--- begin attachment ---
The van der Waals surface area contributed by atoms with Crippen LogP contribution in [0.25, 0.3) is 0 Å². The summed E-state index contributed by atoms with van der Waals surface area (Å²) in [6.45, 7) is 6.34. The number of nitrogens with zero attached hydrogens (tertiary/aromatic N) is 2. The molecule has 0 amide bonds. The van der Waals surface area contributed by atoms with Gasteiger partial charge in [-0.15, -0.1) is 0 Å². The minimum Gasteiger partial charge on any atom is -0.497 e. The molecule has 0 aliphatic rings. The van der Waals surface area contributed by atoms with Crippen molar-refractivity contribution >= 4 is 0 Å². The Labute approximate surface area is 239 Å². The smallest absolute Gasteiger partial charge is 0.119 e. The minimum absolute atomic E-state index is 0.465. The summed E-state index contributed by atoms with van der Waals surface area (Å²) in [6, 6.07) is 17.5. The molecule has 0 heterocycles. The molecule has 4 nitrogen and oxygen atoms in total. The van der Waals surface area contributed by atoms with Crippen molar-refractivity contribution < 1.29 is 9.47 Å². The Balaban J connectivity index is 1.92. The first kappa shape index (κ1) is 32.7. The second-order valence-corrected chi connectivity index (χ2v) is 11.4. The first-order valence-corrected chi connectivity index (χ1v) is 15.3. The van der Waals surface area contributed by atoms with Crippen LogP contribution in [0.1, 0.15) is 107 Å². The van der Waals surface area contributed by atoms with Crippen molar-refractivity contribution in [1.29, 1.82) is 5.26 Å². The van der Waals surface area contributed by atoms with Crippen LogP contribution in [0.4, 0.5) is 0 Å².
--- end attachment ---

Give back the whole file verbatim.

The van der Waals surface area contributed by atoms with Crippen LogP contribution in [0.25, 0.3) is 0 Å². The summed E-state index contributed by atoms with van der Waals surface area (Å²) in [6.45, 7) is 6.34. The number of nitrogens with zero attached hydrogens (tertiary/aromatic N) is 2. The molecule has 0 amide bonds. The van der Waals surface area contributed by atoms with Gasteiger partial charge in [-0.15, -0.1) is 0 Å². The minimum Gasteiger partial charge on any atom is -0.497 e. The molecule has 0 aliphatic rings. The van der Waals surface area contributed by atoms with Crippen molar-refractivity contribution >= 4 is 0 Å². The Labute approximate surface area is 239 Å². The smallest absolute Gasteiger partial charge is 0.119 e. The minimum absolute atomic E-state index is 0.465. The summed E-state index contributed by atoms with van der Waals surface area (Å²) in [6, 6.07) is 17.5. The molecule has 0 heterocycles. The molecule has 4 nitrogen and oxygen atoms in total. The van der Waals surface area contributed by atoms with Crippen molar-refractivity contribution < 1.29 is 9.47 Å². The Balaban J connectivity index is 1.92. The first kappa shape index (κ1) is 32.7. The second-order valence-corrected chi connectivity index (χ2v) is 11.4. The first-order valence-corrected chi connectivity index (χ1v) is 15.3. The van der Waals surface area contributed by atoms with Crippen LogP contribution in [0.1, 0.15) is 107 Å². The van der Waals surface area contributed by atoms with Crippen molar-refractivity contribution in [1.29, 1.82) is 5.26 Å². The van der Waals surface area contributed by atoms with Crippen LogP contribution in [0.4, 0.5) is 0 Å².